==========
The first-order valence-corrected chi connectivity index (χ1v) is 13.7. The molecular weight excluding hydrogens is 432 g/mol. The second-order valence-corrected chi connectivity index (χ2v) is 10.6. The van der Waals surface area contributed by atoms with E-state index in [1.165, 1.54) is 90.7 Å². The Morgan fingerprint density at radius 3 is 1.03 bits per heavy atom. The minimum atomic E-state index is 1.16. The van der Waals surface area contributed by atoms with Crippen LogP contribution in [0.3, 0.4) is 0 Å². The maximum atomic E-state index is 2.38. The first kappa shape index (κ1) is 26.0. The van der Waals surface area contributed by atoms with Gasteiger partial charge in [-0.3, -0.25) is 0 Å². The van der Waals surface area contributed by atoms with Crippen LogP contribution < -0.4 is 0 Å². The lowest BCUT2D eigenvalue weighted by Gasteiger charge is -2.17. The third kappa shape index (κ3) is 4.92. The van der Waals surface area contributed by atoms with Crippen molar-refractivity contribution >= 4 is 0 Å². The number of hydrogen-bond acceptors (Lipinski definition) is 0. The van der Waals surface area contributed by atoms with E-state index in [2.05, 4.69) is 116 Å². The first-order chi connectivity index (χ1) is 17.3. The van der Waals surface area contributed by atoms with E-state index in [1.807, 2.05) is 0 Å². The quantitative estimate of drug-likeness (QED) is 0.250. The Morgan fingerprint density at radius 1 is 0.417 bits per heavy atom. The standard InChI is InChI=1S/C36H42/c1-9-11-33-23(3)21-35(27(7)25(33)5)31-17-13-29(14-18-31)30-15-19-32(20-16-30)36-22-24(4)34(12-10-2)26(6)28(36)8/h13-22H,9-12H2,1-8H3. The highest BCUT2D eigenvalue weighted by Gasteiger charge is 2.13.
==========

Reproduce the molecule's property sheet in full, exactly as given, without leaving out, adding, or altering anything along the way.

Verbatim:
The first-order valence-corrected chi connectivity index (χ1v) is 13.7. The molecular weight excluding hydrogens is 432 g/mol. The second-order valence-corrected chi connectivity index (χ2v) is 10.6. The van der Waals surface area contributed by atoms with E-state index in [1.165, 1.54) is 90.7 Å². The Morgan fingerprint density at radius 3 is 1.03 bits per heavy atom. The minimum atomic E-state index is 1.16. The van der Waals surface area contributed by atoms with Crippen LogP contribution in [0.3, 0.4) is 0 Å². The maximum atomic E-state index is 2.38. The first kappa shape index (κ1) is 26.0. The van der Waals surface area contributed by atoms with Gasteiger partial charge in [-0.3, -0.25) is 0 Å². The van der Waals surface area contributed by atoms with Crippen LogP contribution < -0.4 is 0 Å². The lowest BCUT2D eigenvalue weighted by Gasteiger charge is -2.17. The third kappa shape index (κ3) is 4.92. The van der Waals surface area contributed by atoms with Crippen molar-refractivity contribution >= 4 is 0 Å². The number of hydrogen-bond acceptors (Lipinski definition) is 0. The van der Waals surface area contributed by atoms with E-state index in [2.05, 4.69) is 116 Å². The first-order chi connectivity index (χ1) is 17.3. The van der Waals surface area contributed by atoms with E-state index in [1.807, 2.05) is 0 Å². The quantitative estimate of drug-likeness (QED) is 0.250. The Morgan fingerprint density at radius 1 is 0.417 bits per heavy atom. The standard InChI is InChI=1S/C36H42/c1-9-11-33-23(3)21-35(27(7)25(33)5)31-17-13-29(14-18-31)30-15-19-32(20-16-30)36-22-24(4)34(12-10-2)26(6)28(36)8/h13-22H,9-12H2,1-8H3. The highest BCUT2D eigenvalue weighted by Gasteiger charge is 2.13.